2. poured out his wrath upon the Native Americans? (1 Nephi 13:14)  What the European colonists did to peoples living in the Americas during the Colonial Age was anything but humane by today's standards.
  3. burns wicked people to death? (2 Nephi 30:10)
  4. asks his children to perform needless animal sacrifices, even though those people knew that the sacrifices were unnecessary? (2 Nephi 25:25)
  5. calls polygamy a "gross crime" (in fact, grosser than greed and neglecting the poor, see Jacob 2:27) but then turns around and sends an angel with a flaming sword threatening Joseph Smith with his life if he fails to take multiple wives?
  6. kills someone for seeking proof of god's existence? (Jacob 7:14-16)
  7. strikes someone dumb and leaves him to beg for his food and eventually be trampled to death simply for preaching false doctrine? (Alma 30:58-60)
  8. puts to death anyone who is not a proponent of the cause of freedom? (Alma 46:35)  When I was a believing Mormon, the letter from Moroni to Pahoran found in Alma 60 was actually quite stirring to me.  In fact, I admired his boldness.  I'll admit I exhibit many of the same personality features as those exhibited in that letter.  But, to go so far as to threaten to kill anyone who disagrees with you?  Seems a bit harsh to me.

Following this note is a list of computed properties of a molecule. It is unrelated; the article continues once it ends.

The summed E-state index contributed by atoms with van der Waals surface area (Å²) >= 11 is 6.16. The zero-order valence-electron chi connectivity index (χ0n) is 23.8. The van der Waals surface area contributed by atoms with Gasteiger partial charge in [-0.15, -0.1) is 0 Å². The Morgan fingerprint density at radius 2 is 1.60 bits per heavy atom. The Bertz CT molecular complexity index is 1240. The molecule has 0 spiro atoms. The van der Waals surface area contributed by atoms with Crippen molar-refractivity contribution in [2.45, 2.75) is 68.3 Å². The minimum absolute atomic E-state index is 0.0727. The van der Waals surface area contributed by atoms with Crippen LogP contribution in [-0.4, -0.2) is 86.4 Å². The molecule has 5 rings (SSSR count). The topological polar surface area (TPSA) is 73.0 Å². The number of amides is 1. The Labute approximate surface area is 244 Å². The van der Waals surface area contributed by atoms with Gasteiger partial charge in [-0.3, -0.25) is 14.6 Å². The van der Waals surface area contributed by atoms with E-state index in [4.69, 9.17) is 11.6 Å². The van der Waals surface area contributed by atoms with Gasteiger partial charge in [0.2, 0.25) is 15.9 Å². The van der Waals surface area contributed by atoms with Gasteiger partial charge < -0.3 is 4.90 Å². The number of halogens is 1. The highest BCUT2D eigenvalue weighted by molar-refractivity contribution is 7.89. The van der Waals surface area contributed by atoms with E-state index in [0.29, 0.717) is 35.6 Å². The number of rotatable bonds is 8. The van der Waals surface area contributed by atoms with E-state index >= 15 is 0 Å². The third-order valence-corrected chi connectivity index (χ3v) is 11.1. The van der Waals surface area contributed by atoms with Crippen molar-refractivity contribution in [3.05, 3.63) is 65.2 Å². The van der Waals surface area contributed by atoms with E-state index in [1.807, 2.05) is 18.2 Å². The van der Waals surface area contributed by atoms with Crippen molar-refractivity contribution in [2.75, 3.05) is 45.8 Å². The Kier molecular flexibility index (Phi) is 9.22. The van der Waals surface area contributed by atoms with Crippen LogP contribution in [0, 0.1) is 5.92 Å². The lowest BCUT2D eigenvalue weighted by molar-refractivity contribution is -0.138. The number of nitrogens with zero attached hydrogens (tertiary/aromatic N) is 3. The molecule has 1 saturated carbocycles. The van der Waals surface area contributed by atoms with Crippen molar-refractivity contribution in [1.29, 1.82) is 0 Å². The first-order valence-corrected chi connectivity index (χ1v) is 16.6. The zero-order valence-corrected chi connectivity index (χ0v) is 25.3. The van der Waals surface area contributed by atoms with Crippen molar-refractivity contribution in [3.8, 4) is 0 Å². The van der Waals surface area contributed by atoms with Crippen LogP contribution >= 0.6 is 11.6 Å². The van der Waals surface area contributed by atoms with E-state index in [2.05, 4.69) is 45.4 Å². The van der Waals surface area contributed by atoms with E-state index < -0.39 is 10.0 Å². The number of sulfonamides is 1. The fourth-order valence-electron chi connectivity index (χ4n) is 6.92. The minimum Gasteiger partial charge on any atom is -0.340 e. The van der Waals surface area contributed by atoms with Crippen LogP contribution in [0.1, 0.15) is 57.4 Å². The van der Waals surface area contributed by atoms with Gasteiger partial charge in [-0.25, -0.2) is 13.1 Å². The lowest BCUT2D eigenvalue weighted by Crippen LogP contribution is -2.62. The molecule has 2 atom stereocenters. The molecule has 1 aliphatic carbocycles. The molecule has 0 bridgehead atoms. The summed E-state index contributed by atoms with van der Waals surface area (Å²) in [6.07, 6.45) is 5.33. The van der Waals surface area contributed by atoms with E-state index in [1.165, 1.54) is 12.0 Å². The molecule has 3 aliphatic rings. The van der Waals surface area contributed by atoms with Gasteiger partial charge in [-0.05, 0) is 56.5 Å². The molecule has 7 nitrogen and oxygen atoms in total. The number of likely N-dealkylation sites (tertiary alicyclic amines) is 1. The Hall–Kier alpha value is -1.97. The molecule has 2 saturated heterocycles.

9. endorses sneaking into the enemy camp and throwing a javelin at the enemy king's heart? (Alma 62:36)
  10. exiles someone to hell simply for thinking that little children need to be baptized? (Moroni 8:14)  The language here is so amazingly harsh.  Just after Mormon had finished telling his son about the amazing qualities of faith, hope, and charity, he says that anyone who thinks children need to be baptized can't possibly have any one of these three attributes.  
And again, there are many many more examples in the Book of Mormon such as these that exhibit their morality is not superior to our own.  There are so many things that happened in that book which we would not condone by the yardstick of modern morality.  

Yes, I know, these people were imperfect, just as all people are imperfect.  That's great.  If you admit that, I'm glad.  But the logical corollary to that is that then this book is no longer canon, it is simply a guide just like any other book where some of the things should be taken as good and others must be dismissed as bad.

So, my question is, what kind of god do you really believe in?  Unless you believe that your god glories in all of the things which I have mentioned here, you cannot claim to believe in the Biblical god or the Book of Mormon's god.  

Usually when Christians talk about their god, they describe someone who is loving, who treats all of his children with love, kindness, and equality.  They speak of a god who is merciful and kind.  Where is this god in your scripture?  I submit that he is hard to find.  Why not, then, cast aside your scripture, and start from scratch, or simply leave the concept of dogma behind?